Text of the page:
Use my version of sin tax bill, Santiago urges peers
Instead of sending the sin tax bill back to the committee level, the Senate ways and means panel can circulate the original version proposed by Sen. Miriam Defensor-Santiago and get its 15 members to agree to use it as the basis for plenary debates.
This after Sen. Ralph Recto resigned as committee chairman and moved to withdraw his report that was widely criticized as favoring tobacco companies.
Santiago on Sunday proposed that Sen. Franklin Drilon, acting Senate ways and means chair, could simply circulate her version of the sin tax bill among the 15 members for their signature, get a majority to agree and replace Recto’s committee report that apparently needs a major overhaul.
Malacañang wants to raise P60 billion in fresh revenue—from additional taxes on tobacco and alcohol products. Recto, however, presented a committee report that would raise only between P15 billion and P20 billion in additional sin taxes.
Santiago said her suggestion would speed things up in the upper chamber since there would be no need to go through a slew of committee hearings before it could be presented on the floor.
As it is, the Recto report remains in plenary since the ways and means committee has not yet formally withdrawn it from the floor despite Recto’s motion.
Drilon told the Inquirer last week that the 15 panel members must meet and decide whether to let the Recto report stay in plenary or to recommit it to the committee.
Santiago, however, said that Drilon had told her that he preferred her version of the sin tax bill.
“I recall he approached me earlier knowing I was the author. (Drilon) said he asked Senator Recto to use my bill as the basis for his committee report and just alter (palitan) some provisions so that a compromise could be achieved and we could start the debates. But (Recto) disagreed (ayaw nya),” Santiago said in a radio interview.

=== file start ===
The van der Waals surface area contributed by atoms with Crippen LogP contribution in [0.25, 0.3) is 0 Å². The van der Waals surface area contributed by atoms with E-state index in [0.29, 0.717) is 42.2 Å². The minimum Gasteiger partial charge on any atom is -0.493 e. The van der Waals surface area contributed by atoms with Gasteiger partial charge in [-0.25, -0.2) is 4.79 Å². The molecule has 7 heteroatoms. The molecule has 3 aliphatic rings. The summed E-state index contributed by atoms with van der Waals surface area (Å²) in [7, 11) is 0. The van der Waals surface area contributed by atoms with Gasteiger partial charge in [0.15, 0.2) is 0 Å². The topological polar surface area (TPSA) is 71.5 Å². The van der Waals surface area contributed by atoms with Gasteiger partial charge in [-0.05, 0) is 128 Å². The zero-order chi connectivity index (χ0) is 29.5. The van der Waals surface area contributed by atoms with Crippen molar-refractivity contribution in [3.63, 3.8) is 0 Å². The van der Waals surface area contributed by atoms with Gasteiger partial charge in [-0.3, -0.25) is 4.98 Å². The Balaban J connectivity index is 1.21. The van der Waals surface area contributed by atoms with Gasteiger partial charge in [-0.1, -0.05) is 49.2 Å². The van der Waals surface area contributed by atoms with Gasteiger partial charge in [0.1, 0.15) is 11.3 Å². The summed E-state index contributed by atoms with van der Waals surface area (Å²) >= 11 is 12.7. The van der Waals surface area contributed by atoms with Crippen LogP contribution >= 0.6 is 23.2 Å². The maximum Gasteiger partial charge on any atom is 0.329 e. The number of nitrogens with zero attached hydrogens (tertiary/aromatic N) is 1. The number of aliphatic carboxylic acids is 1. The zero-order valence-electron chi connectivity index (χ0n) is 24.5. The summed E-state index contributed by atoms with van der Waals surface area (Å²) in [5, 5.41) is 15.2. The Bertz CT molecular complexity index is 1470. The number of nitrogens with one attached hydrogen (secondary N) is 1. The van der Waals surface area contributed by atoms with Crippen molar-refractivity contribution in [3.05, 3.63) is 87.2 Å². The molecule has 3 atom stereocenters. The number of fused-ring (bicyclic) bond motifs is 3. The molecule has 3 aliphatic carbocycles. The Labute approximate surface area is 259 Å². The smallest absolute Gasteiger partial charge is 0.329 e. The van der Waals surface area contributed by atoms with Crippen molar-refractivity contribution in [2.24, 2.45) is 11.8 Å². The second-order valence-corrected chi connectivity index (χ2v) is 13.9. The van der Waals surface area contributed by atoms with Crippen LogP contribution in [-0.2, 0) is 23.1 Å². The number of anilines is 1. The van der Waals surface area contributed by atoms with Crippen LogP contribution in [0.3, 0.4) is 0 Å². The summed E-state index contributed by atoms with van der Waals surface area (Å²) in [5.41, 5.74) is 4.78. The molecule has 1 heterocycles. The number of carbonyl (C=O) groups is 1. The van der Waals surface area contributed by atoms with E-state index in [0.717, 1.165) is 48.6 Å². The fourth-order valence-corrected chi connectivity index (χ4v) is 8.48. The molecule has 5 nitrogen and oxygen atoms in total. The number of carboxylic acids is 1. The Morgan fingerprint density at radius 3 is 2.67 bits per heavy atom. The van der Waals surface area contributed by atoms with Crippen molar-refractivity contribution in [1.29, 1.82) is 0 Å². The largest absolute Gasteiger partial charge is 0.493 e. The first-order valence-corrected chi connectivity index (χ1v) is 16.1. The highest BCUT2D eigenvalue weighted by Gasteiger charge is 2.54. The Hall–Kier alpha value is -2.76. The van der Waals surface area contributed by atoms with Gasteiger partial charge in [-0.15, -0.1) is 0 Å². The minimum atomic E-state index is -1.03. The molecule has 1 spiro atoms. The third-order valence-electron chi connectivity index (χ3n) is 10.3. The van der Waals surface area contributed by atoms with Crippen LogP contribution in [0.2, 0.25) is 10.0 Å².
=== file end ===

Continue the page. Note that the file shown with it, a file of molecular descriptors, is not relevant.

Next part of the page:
Santiago said she understood Drilon’s statement to mean he “favors” her bill since it reflects “exactly what President Aquino wants.”
The Department of Finance wants the sin tax bill to raise P60 billion to fund the government’s universal healthcare program, especially the care of public hospital patients with lung diseases.
Santiago said that under her bill, 85 percent of the P60 billion would be used for the government health program while the remaining 15 percent for safety nets that would ensure that tobacco farmers can shift to more lucrative crops like vegetables that have a bigger market than tobacco.
She said medical practitioners and organizations had openly thrown their support behind her measure, noting that 75,000 lung patients died yearly because of deadly disease brought about by tobacco use.
“These doctors are actually the ones who should be credited and not me. They support deterrents to tobacco consumption. They would not look for means to make things worse for their patients,” Santiago said.
At the same time, Santiago suggested the creation of an online campaign where the senators, particularly those seeking reelection, should be made to categorically declare their positions on the sin tax bill.
She said this information would be appreciated by netizens and help them decide which candidates to vote for in next year’s elections.
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